Former Zimbabwean President Robert Mugabe failed to appear before parliament for the second time on Monday to clarify a statement he made in 2016 that Zimbabwe could have been prejudiced of 15 billion U.S. dollars through diamond revenue leakages.
The parliamentary portfolio committee on mines and energy initially wanted Mugabe to appear before it on May 9 but postponed this to May 23. Mugabe did not come on May 23, resulting in parliament postponing the hearing to May 28.
Committee chairperson Themba Mliswa told journalists on Monday that parliament would now write the third and final letter to Mugabe inviting him to attend, failure of which he would face contempt of parliament charges.
"The committee unanimously agreed that we write to the former president inviting him to appear before us on June 11, 2018 at 2 O'clock," Mliswa said.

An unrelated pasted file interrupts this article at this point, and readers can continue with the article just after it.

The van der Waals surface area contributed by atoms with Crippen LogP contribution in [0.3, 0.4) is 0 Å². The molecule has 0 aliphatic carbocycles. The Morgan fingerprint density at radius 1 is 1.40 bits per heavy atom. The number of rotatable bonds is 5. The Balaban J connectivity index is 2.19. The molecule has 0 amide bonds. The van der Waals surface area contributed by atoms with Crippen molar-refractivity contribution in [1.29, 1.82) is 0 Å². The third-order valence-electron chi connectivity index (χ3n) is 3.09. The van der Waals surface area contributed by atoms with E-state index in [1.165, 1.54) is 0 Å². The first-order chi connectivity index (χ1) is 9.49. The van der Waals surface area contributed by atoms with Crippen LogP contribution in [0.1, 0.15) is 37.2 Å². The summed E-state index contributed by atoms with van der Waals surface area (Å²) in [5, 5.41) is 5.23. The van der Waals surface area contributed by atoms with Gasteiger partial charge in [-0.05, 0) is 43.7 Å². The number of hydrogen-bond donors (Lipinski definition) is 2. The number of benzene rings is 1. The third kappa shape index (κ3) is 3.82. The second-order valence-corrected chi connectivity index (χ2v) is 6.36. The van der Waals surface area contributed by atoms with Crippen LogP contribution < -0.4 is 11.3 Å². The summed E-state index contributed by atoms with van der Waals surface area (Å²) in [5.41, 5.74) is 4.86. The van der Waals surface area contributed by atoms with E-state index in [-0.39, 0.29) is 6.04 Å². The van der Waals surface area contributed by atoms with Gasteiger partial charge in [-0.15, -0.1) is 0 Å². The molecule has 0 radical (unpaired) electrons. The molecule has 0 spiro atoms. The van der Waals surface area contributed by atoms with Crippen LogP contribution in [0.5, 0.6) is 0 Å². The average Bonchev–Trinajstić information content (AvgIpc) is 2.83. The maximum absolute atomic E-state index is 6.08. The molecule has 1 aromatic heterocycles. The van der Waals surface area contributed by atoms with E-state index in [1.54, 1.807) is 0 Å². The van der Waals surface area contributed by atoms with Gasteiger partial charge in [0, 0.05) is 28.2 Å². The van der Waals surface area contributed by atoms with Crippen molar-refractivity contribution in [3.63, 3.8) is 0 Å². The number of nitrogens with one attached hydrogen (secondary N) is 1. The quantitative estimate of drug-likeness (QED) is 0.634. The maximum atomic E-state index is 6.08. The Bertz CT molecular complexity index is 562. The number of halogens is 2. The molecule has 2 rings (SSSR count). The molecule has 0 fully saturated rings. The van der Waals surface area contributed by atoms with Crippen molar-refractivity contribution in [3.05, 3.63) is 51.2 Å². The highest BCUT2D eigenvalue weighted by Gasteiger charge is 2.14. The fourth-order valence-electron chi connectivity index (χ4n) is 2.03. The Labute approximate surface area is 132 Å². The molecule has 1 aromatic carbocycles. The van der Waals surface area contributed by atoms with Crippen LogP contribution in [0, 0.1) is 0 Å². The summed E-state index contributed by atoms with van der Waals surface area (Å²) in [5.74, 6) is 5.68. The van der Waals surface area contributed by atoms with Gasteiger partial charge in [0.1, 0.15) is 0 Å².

"If he fails to attend, we will have no choice but to summon him and it's something that we regret. We hope we will not get to that stage of summoning him as his legacy needs to be protected."
Mliswa said Mugabe had not responded to any of their invitations so far.
The meeting, if it happens, will be Mugabe's first public meeting since he resigned in November last year following a military intervention.
Mugabe said in 2016 that Zimbabwe could have lost 15 billion dollars through diamond revenue leakages from mining operations in Chiadzwa diamond fields in eastern Zimbabwe.
Over the past months, the committee has been trying to get more information on the matter and has since received oral evidence from several serving and former cabinet ministers, security chiefs and mining officials.
Mliswa said they were waiting for Mugabe's oral evidence so that they can conclude their report on the alleged 15 billion dollars.